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Christmas bells are ringing — somewhere else

In the bowels of the Eaton Centre, two Sally Ann workers positioned at opposite ends of the mall watch throngs of shoppers hurry by, few seeming to notice their lonely presence. Their kettles are almost empty. But something other than money is missing — the distinctive Christmas bell sound.

In the bowels of the Eaton Centre, two Sally Ann workers positioned at opposite ends of the mall watch throngs of shoppers hurry by, few seeming to notice their lonely presence. Their kettles are almost empty. But something other than money is missing — the distinctive Christmas bell sound.

Under a directive issued over eight years ago by owner-operator Cadillac Fairview, the Salvation Army is not permitted to bring bells into the Eaton Centre because of noise complaints from mall tenants.

The directive affecting the Salvation Army has only come to light now. And Cadillac Fairview has been bombarded with angry emails. “We’re getting hate mail and people saying they won’t shop here. Holy cow,” said Cadillac spokesman Brian O’Hoski.

Another Cadillac property, Fairview Mall, does in fact allow bells to be rung by the Salvation Army for their annual Fill the Kettle charity campaign, contrary to earlier reports, said general manager Kevin Gray.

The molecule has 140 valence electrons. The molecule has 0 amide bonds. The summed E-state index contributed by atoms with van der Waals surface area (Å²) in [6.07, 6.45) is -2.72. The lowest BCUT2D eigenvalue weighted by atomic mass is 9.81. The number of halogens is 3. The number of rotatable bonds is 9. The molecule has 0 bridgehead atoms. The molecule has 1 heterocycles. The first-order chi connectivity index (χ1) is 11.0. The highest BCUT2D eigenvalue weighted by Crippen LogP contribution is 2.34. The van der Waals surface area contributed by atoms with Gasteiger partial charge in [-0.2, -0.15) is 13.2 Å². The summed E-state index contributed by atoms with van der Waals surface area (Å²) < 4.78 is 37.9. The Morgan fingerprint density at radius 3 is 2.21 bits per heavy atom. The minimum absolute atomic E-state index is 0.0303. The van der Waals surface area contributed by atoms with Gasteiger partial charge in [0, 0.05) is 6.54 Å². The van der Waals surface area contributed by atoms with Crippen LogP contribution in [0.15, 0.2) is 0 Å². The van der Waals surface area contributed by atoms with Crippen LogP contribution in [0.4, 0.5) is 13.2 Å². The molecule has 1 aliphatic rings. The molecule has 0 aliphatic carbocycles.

At the Eaton Centre, O’Hoski said is he trying to reach out to the Salvation Army to discuss the matter, but wouldn’t go so far as to say Cadillac Fairview would make a change in policy.

In a statement, the Eaton Centre said, “The bells are not needed to draw attention to the kettles as they are a very successful fund-raising campaign at the Toronto Eaton Centre.”

However, members of the Salvation Army say the reinstatement of the bells would help their cause.

Capt. John Murray says the policy has handicapped the efforts to reach their goal of $3 million — an all-time high in Toronto due to a 20 per cent increase in demand for social assistance.

“For us, the ringing of the bells is advertising,” he said. “It’s also part of Christmas and the tradition. ... For us, that bell being rung at Christmastime is symbolic of the Salvation Army being there.”

Other shopping mall operators are watching with interest because they were shocked to read about the Cadillac Fairview policy, according to Jai Lee, marketing director for the Scarborough Town Centre.

“Absolutely we allow them,” said Lee. “It’s a sleigh bell, not a fog horn.”

 
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